CBS Investors Can Press Waste Claims Over Redstone's Pay

(Bloomberg) -- CBS Corp. directors must face investors’ claims they improperly granted network owner Sumner Redstone millions in compensation after he became incapacitated in 2014.

Shareholders can press forward with claims Redstone was unjustly enriched through compensation the board gave him after his health issues made it difficult to function and that pay was a waste of corporate assets, Delaware Chancery Court Judge Andre Bouchard concluded Thursday. Bouchard also dismissed investors’ challenges to some of Redstone’s compensation that reduces the amount at issue in the case to about $4 million from $13.5 million.

The decision comes as CBS executives are weighing whether to merge with Viacom Inc., the media conglomerate that owns MTV and Comedy Central. Billionaire Redstone, 94, controls both CBS and Viacom with his family.

“While we believe the case should have been dismissed in its entirety, this was just a procedural ruling that allows a small part of the case to proceed past the preliminary stages,’’ Dana McClintock, a CBS spokesman, said in an emailed statement.

P. Bradford deLeeuw, a Wilmington, Delaware-based lawyer for shareholders, didn’t return a call or email seeking comment.

Redstone’s mental health was at the center of a more than yearlong fight over Viacom. The dispute pitted the billionaire against his granddaughter, ex-Viacom allies and old friends. The settlement of the dispute cleared the way for Shari Redstone, the founder’s daughter, to take a more prominent role on Viacom’s board after the company’s CEO was ousted.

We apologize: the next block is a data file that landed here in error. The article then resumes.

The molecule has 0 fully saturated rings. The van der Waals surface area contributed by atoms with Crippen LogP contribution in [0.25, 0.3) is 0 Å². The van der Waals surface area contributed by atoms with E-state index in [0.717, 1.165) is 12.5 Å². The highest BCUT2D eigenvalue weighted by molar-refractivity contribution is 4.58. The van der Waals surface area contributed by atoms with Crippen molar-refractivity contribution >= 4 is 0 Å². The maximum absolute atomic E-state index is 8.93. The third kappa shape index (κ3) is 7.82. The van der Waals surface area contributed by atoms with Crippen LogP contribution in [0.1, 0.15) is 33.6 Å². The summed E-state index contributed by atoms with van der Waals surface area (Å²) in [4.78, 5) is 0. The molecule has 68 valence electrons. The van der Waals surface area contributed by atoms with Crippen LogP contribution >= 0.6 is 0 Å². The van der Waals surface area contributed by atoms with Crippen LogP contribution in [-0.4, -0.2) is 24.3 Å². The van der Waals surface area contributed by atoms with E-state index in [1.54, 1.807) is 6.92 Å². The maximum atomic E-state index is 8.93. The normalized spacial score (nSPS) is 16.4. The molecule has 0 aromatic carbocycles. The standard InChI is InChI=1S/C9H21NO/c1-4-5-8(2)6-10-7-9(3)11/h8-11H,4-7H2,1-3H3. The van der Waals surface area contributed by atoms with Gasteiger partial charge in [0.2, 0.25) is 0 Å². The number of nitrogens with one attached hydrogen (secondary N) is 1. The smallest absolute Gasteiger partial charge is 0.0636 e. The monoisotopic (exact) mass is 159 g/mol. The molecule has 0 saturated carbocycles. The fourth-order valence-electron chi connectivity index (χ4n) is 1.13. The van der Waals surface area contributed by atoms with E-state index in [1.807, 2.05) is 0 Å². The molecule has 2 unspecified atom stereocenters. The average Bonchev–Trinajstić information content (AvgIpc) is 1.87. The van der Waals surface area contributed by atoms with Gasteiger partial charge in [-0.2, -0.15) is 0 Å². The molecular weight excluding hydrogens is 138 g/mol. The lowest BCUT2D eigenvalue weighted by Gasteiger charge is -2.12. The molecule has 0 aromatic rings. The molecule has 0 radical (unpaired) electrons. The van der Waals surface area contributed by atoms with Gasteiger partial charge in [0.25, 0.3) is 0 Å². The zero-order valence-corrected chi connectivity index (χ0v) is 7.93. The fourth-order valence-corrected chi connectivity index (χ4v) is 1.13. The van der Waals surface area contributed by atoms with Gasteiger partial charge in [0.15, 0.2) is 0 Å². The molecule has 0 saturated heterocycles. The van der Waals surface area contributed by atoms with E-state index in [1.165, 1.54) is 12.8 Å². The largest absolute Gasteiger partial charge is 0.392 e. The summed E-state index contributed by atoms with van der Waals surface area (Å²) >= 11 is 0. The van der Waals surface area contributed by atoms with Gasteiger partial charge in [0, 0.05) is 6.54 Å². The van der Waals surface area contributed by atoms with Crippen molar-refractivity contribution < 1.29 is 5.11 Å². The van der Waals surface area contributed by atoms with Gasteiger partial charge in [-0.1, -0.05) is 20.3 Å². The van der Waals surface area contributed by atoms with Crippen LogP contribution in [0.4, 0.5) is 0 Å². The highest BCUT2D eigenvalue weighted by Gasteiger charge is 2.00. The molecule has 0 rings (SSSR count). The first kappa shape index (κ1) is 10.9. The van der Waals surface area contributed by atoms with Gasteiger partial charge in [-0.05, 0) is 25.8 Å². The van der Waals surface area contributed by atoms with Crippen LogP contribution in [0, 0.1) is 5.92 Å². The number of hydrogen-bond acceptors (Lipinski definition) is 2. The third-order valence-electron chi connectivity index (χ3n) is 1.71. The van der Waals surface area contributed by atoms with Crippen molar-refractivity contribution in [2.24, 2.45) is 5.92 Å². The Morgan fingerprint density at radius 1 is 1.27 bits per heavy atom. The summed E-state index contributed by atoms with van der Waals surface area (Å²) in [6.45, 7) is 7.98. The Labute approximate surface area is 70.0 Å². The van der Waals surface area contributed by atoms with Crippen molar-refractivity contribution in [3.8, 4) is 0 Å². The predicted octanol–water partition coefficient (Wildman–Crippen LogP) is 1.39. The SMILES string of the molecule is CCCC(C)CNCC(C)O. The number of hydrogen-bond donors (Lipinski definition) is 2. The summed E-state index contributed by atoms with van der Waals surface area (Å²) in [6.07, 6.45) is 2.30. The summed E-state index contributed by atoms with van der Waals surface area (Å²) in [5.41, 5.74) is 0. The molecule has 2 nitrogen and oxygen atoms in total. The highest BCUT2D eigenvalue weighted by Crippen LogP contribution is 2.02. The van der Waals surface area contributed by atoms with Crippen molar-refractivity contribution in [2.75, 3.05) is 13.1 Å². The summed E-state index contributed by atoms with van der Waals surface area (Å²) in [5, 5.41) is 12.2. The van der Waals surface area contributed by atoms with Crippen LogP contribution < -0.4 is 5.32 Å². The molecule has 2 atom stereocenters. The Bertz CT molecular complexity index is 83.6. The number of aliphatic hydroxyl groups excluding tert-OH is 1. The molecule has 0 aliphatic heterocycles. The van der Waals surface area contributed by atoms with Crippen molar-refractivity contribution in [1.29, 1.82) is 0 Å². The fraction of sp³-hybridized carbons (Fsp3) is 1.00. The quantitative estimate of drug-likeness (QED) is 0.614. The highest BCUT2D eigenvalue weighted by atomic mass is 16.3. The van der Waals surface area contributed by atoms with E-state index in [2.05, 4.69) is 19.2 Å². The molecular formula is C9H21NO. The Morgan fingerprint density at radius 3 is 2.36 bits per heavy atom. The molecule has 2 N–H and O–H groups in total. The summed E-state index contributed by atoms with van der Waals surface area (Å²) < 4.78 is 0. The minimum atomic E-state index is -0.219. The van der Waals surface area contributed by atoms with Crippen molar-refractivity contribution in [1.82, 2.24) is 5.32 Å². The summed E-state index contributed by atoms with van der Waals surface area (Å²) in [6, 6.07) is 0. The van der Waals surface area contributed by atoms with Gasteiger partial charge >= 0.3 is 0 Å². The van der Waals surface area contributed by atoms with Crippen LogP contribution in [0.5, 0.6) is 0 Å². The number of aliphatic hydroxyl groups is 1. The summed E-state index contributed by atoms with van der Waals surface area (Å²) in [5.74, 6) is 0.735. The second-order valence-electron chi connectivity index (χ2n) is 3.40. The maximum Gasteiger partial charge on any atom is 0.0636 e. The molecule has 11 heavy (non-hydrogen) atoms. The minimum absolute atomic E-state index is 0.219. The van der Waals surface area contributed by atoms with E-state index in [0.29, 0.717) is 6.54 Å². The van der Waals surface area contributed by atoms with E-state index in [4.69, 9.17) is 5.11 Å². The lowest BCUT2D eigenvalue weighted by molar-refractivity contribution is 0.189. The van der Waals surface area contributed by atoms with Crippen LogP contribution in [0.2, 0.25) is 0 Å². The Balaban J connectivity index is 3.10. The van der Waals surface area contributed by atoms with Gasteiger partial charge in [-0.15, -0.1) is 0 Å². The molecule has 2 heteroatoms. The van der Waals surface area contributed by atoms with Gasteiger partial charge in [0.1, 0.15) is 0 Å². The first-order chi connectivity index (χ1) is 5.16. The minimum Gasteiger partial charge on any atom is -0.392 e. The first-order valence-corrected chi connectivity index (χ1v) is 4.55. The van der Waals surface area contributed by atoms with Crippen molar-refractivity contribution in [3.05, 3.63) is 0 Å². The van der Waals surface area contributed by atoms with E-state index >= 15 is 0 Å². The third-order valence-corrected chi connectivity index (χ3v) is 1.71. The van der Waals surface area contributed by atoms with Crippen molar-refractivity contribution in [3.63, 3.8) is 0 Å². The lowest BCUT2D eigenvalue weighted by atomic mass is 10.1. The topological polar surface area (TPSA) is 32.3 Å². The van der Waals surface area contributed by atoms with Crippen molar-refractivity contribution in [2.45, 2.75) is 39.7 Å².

CBS investors contend Redstone’s mental competence was called into question after reports surfaced in 2014 that he wasn’t attending the network’s board meetings and was having trouble speaking. He was awarded pay and bonuses after he could no longer provide “meaningful services to CBS,’’ shareholders’ lawyers argued in court filings.

CBS’s lawyers countered decisions on Redstone’s bonuses and pay fell under the board’s business-judgment purview. Some of the compensation was awarded under a contract the billionaire had with the network, his attorneys added.

Shareholders raised legitimate questions whether CBS’s board agreed to pay Redstone in exchange for “services it allegedly knew that he could not render,’’ the judge said. Bouchard also expressed doubts directors could impartially investigate claims “against themselves concerning the salary payments made to Redstone’’ after May 2014, according to the ruling.

Bouchard threw out claims that directors didn’t impartially weigh the amounts of one of Redstone’s bonuses and reduced the amount in dispute by more than $9 million, according to the ruling. CBS and its board are reviewing the judge’s decision and “considering next steps,” Kelli Rafferty, a CBS spokeswoman, said in an emailed statement.

Redstone stepped down as executive chairman of CBS’s board in February 2016. He was replaced by Leslie Moonves, CBS’s chief executive. Redstone also moved into a non-voting role on Viacom’s board in February 2017.

The case is R.A. Feuer v. Sumner Redstone, 12575, Delaware Chancery Court (Wilmington)

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